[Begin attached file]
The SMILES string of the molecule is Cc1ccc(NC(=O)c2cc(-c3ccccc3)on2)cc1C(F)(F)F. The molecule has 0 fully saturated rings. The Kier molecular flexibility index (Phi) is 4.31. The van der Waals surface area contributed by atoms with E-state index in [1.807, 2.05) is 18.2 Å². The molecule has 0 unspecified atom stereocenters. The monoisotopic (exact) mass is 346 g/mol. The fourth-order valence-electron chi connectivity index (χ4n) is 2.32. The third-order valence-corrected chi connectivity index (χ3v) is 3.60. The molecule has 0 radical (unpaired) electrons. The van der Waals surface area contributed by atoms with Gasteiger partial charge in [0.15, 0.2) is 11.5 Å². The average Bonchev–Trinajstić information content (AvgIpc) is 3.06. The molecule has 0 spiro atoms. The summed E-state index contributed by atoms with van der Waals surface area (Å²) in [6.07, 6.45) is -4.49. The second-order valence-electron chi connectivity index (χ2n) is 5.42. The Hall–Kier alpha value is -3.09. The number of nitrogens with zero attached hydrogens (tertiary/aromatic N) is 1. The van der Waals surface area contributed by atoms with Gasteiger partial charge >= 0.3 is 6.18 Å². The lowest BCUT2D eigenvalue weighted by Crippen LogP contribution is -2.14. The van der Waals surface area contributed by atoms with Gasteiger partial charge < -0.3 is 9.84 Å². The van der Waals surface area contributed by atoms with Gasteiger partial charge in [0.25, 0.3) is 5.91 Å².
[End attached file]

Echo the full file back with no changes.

The SMILES string of the molecule is Cc1ccc(NC(=O)c2cc(-c3ccccc3)on2)cc1C(F)(F)F. The molecule has 0 fully saturated rings. The Kier molecular flexibility index (Phi) is 4.31. The van der Waals surface area contributed by atoms with E-state index in [1.807, 2.05) is 18.2 Å². The molecule has 0 unspecified atom stereocenters. The monoisotopic (exact) mass is 346 g/mol. The fourth-order valence-electron chi connectivity index (χ4n) is 2.32. The third-order valence-corrected chi connectivity index (χ3v) is 3.60. The molecule has 0 radical (unpaired) electrons. The van der Waals surface area contributed by atoms with Gasteiger partial charge in [0.15, 0.2) is 11.5 Å². The average Bonchev–Trinajstić information content (AvgIpc) is 3.06. The molecule has 0 spiro atoms. The summed E-state index contributed by atoms with van der Waals surface area (Å²) in [6.07, 6.45) is -4.49. The second-order valence-electron chi connectivity index (χ2n) is 5.42. The Hall–Kier alpha value is -3.09. The number of nitrogens with zero attached hydrogens (tertiary/aromatic N) is 1. The van der Waals surface area contributed by atoms with Gasteiger partial charge >= 0.3 is 6.18 Å². The lowest BCUT2D eigenvalue weighted by Crippen LogP contribution is -2.14. The van der Waals surface area contributed by atoms with Gasteiger partial charge < -0.3 is 9.84 Å². The van der Waals surface area contributed by atoms with Gasteiger partial charge in [0.25, 0.3) is 5.91 Å².